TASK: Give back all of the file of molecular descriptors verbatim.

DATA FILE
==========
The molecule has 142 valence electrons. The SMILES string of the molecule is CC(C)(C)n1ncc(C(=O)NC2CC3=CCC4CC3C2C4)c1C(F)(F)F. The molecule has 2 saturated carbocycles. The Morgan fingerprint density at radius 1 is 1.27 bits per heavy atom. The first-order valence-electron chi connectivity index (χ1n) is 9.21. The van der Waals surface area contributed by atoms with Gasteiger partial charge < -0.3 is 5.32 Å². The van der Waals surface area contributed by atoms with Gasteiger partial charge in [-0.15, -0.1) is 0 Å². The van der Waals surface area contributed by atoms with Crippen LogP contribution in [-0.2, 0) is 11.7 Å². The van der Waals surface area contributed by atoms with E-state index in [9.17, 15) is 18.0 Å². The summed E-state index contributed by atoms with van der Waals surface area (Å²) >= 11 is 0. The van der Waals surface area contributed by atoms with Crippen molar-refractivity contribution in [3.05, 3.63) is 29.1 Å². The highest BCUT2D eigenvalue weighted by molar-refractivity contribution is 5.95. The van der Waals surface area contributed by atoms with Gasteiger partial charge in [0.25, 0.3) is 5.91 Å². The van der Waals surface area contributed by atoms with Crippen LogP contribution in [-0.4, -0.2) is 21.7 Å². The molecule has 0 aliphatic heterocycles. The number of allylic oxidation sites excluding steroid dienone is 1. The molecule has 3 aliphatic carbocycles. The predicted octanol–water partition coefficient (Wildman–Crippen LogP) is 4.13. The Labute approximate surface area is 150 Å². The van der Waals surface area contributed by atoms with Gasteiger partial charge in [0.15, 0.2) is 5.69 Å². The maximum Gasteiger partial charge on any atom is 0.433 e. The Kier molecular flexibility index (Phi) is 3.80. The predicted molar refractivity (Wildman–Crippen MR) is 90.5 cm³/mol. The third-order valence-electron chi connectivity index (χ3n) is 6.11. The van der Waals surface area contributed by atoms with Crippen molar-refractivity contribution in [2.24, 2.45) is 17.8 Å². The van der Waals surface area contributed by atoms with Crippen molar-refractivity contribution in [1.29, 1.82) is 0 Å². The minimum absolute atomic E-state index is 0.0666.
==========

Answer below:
The molecule has 142 valence electrons. The SMILES string of the molecule is CC(C)(C)n1ncc(C(=O)NC2CC3=CCC4CC3C2C4)c1C(F)(F)F. The molecule has 2 saturated carbocycles. The Morgan fingerprint density at radius 1 is 1.27 bits per heavy atom. The first-order valence-electron chi connectivity index (χ1n) is 9.21. The van der Waals surface area contributed by atoms with Gasteiger partial charge < -0.3 is 5.32 Å². The van der Waals surface area contributed by atoms with Gasteiger partial charge in [-0.15, -0.1) is 0 Å². The van der Waals surface area contributed by atoms with Crippen LogP contribution in [-0.2, 0) is 11.7 Å². The van der Waals surface area contributed by atoms with E-state index in [9.17, 15) is 18.0 Å². The summed E-state index contributed by atoms with van der Waals surface area (Å²) >= 11 is 0. The van der Waals surface area contributed by atoms with Crippen molar-refractivity contribution in [3.05, 3.63) is 29.1 Å². The highest BCUT2D eigenvalue weighted by molar-refractivity contribution is 5.95. The van der Waals surface area contributed by atoms with Gasteiger partial charge in [0.25, 0.3) is 5.91 Å². The van der Waals surface area contributed by atoms with Crippen LogP contribution in [-0.4, -0.2) is 21.7 Å². The molecule has 0 aliphatic heterocycles. The number of allylic oxidation sites excluding steroid dienone is 1. The molecule has 3 aliphatic carbocycles. The predicted octanol–water partition coefficient (Wildman–Crippen LogP) is 4.13. The Labute approximate surface area is 150 Å². The van der Waals surface area contributed by atoms with Gasteiger partial charge in [0.15, 0.2) is 5.69 Å². The maximum Gasteiger partial charge on any atom is 0.433 e. The Kier molecular flexibility index (Phi) is 3.80. The predicted molar refractivity (Wildman–Crippen MR) is 90.5 cm³/mol. The third-order valence-electron chi connectivity index (χ3n) is 6.11. The van der Waals surface area contributed by atoms with Crippen molar-refractivity contribution in [2.24, 2.45) is 17.8 Å². The van der Waals surface area contributed by atoms with Crippen molar-refractivity contribution in [1.29, 1.82) is 0 Å². The minimum absolute atomic E-state index is 0.0666.